Bruce Garrity did his Christmas shopping early this year.
On the list were 45 mattresses, eight mattress covers and enough jeans, belts, shirts, underwear, sweaters and more to stock a clothing store’s shelves.
All were happily received by children at an orphanage in Kenya where he was a teaching volunteer for 10 weeks this fall.
“I felt like Santa Claus. The last two weeks I stopped teaching and I just bought clothes for the boys,” says this Charlottetown man, whose friends and family, as well as a woman from the United States, came forward financially to help him fulfil that extensive wish list.
Volunteering in Africa has been on Garrity’s mind for the past decade.
In the 1960s, he was in the United States Peace Corps in India teaching and working with farmers. It was an experience he always wanted to revisit.
With his 26-year career with Tourism P.E.I. wrapped up in 2002, this former Charlottetown city councillor put out the word that he was in search of a volunteer placement.
With help from Ted Grant, president of the P.E.I.-based Mikinduri Children of Hope Foundation, which is a charitable organization that supports projects in Kenya, he found his niche at the Children’s Village in Nchiru, a small community 12 kilometres away from the urban sprawl of Meru Town.
The village includes two orphanages, the St. Clare Girls’ Centre and the St. Francis Boys’ Home. Both facilities, which are under the direction of Fr. Francis Riwa, are home to a total of 600 boys and girls.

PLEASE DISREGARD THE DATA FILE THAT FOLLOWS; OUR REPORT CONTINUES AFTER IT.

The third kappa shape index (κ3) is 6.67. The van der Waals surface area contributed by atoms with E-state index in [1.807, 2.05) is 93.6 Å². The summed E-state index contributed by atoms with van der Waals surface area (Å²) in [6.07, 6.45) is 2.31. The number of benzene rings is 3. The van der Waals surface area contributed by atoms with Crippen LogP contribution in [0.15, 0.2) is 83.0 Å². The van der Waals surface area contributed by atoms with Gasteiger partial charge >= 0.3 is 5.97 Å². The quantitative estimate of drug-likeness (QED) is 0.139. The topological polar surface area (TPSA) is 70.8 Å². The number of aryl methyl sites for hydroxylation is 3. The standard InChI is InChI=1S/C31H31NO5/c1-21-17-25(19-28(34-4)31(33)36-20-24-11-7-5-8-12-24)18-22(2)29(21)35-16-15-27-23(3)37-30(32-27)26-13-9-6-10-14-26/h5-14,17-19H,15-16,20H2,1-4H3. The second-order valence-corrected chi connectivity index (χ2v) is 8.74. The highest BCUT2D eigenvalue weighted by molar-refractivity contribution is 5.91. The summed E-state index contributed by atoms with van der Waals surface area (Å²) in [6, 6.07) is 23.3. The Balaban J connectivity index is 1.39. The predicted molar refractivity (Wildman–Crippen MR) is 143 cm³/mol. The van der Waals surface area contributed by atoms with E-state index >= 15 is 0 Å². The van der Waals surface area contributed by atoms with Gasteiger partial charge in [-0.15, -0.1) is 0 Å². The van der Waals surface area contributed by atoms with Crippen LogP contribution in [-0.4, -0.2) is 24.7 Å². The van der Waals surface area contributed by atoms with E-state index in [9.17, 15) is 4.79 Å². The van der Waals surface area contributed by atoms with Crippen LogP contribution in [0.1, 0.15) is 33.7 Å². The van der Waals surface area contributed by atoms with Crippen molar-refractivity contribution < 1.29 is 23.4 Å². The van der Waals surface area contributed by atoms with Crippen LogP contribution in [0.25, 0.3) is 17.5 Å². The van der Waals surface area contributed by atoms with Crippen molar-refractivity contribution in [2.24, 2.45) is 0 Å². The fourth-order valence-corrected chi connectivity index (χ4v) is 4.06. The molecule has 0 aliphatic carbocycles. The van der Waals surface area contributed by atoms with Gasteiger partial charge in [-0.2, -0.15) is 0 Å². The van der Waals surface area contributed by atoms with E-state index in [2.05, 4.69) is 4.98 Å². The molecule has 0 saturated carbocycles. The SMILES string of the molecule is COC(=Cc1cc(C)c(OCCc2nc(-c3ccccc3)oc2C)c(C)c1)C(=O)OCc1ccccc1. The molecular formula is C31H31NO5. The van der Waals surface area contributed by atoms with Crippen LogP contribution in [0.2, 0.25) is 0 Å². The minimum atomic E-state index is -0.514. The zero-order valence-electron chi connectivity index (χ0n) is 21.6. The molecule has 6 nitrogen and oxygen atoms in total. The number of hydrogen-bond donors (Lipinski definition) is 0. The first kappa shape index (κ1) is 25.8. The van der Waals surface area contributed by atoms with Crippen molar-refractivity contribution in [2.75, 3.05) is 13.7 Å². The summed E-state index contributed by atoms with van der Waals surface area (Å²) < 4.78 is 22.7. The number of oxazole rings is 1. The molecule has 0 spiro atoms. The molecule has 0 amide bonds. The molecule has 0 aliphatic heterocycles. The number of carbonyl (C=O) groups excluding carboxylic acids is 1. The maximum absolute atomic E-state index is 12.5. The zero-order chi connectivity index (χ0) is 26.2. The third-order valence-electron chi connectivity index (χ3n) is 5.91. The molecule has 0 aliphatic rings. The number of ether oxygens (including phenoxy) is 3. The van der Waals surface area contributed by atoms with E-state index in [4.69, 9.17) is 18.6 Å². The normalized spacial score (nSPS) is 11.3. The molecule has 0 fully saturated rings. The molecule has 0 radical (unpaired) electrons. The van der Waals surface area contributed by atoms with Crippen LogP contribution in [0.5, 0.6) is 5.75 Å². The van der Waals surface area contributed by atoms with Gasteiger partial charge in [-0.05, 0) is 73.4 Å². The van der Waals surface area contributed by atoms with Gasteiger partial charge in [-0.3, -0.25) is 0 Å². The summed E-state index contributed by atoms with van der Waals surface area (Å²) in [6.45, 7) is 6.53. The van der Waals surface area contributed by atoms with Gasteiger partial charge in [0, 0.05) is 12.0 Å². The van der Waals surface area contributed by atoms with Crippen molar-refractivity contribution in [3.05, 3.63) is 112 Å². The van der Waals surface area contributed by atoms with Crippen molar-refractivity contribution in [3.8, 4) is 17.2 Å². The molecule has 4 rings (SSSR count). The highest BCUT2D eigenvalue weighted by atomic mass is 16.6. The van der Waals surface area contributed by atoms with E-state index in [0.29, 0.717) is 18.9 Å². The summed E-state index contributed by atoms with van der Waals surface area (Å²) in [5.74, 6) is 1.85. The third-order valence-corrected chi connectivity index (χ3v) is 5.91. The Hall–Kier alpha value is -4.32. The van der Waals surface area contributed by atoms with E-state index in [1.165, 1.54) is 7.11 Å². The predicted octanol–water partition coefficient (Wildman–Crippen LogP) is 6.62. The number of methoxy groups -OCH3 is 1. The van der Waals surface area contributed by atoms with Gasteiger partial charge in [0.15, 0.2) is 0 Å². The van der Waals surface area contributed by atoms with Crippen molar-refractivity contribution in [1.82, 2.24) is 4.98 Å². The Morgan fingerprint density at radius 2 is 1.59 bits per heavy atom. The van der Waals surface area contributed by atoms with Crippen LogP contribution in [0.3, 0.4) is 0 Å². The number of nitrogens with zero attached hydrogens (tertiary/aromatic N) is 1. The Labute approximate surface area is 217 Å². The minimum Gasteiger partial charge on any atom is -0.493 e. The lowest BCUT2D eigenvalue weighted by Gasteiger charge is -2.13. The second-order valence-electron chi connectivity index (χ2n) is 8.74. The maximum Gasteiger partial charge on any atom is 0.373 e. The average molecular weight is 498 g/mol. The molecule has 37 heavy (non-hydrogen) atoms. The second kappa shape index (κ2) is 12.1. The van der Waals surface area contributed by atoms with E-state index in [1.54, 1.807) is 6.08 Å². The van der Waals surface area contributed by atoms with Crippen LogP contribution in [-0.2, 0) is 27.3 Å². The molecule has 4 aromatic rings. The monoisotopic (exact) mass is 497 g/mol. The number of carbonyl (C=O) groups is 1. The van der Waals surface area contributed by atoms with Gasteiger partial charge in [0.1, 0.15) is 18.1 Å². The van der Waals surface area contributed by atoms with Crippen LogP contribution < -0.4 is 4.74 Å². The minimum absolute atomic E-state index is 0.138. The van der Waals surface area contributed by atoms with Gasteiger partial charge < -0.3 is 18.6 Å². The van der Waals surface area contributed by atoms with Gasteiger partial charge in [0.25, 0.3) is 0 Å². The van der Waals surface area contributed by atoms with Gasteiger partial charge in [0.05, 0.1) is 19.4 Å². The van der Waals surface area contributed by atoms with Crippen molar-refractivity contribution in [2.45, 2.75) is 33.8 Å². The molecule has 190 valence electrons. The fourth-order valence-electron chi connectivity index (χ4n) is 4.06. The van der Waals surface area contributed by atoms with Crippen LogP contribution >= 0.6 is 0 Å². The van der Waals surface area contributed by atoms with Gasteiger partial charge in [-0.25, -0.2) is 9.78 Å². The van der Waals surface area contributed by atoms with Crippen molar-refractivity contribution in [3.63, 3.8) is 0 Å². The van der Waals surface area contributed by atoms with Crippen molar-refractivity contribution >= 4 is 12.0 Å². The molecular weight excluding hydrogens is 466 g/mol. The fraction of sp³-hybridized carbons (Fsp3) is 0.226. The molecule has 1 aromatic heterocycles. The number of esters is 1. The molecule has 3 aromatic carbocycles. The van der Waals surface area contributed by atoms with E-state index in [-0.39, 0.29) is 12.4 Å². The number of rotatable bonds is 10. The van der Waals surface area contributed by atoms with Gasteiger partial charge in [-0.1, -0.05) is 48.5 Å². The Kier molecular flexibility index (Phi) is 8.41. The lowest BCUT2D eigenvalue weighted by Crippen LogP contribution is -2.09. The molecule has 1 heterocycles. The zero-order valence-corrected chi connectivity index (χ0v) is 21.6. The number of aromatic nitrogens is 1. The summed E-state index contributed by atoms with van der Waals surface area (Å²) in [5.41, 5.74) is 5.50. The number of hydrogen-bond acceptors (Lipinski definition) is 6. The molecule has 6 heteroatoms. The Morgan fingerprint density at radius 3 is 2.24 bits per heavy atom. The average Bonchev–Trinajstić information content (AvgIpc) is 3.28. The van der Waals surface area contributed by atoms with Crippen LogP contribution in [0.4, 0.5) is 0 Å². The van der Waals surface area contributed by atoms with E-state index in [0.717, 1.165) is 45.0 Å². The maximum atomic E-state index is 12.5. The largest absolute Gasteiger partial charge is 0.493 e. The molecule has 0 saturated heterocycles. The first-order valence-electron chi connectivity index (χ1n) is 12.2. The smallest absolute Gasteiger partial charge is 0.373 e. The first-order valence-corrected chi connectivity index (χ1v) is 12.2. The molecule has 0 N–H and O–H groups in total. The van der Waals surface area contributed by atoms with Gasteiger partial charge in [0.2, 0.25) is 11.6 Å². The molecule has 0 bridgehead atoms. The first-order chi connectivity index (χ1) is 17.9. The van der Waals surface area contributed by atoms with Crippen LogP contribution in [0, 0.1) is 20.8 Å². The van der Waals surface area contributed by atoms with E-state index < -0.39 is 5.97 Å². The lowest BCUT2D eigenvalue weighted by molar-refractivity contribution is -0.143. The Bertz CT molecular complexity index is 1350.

Garrity arrived in Nairobi on Sept. 23 and was greeted by Grant, who helped him to acclimatize for a day in the village of Mikinduri before he set off to the boys orphanage.
“My goal was to go to teach English and to see if I could help in an orphanage,” Garrity says of his intended mission.
“I didn’t even know what that meant in a way . . . and it turned out it just grew. Like Fr. Riwa said, ‘You come and you’ll find your niche.’”
The boys are mostly former street children, and the girls are there mainly because their families cannot afford to keep them.
“(Due to different funding sources) the girls were better cared for; they had better clothing, a better school, better computers, better food, better facilities, everything. The boys just didn’t quite have it as good as they did. As a matter of fact they were raggedy and they were hungry,” says Garrity, who stayed in a room adjacent to the boys’ dorms.
Each morning he was greeted with the sound of their early rising at 4:30 a.m. when they, their teachers and Riwa would greet the day with a three-kilometre run.
“The noise — it was like Sherwood school at recess because there would be 300 boys yelling and playing at 4:30 in the morning,” he smiles.
The boys then headed off to their classrooms at 5:30 a.m.: at 6 a.m. the bell would ring for them to study while teachers watched. They ate breakfast at 7 a.m. and at 8 a.m. classes began. Bedtime was typically 9 p.m.
Many times Garrity would go to class to teach the boys and they’d be out working in the fields.
“They were hoeing the fields or manually fixing the sewer lines. They did their physical share to take care of their food, their education and their clothing, which is not a bad idea, but they worked a lot,” Garrity says.
There was a shortage of bread for the boys while Garrity was there.
The bread typically costs seven cents per loaf, but to keep up with the need for 350 loaves per day translates into more than $700 a month.
The boys were resourceful in finding other food sources, such as termites, which a group of third graders enthusiastically asked Garrity to try one day.
“It’s said there’s a lot of protein in the bugs and there probably is. They said, ‘Would you like one, Mr. Bruce?’ and they said sometimes to fry them. I didn’t quite work up the guts. They were eating them, by the way, because they were hungry, not because they were a source of protein — when there was no bread,” he says.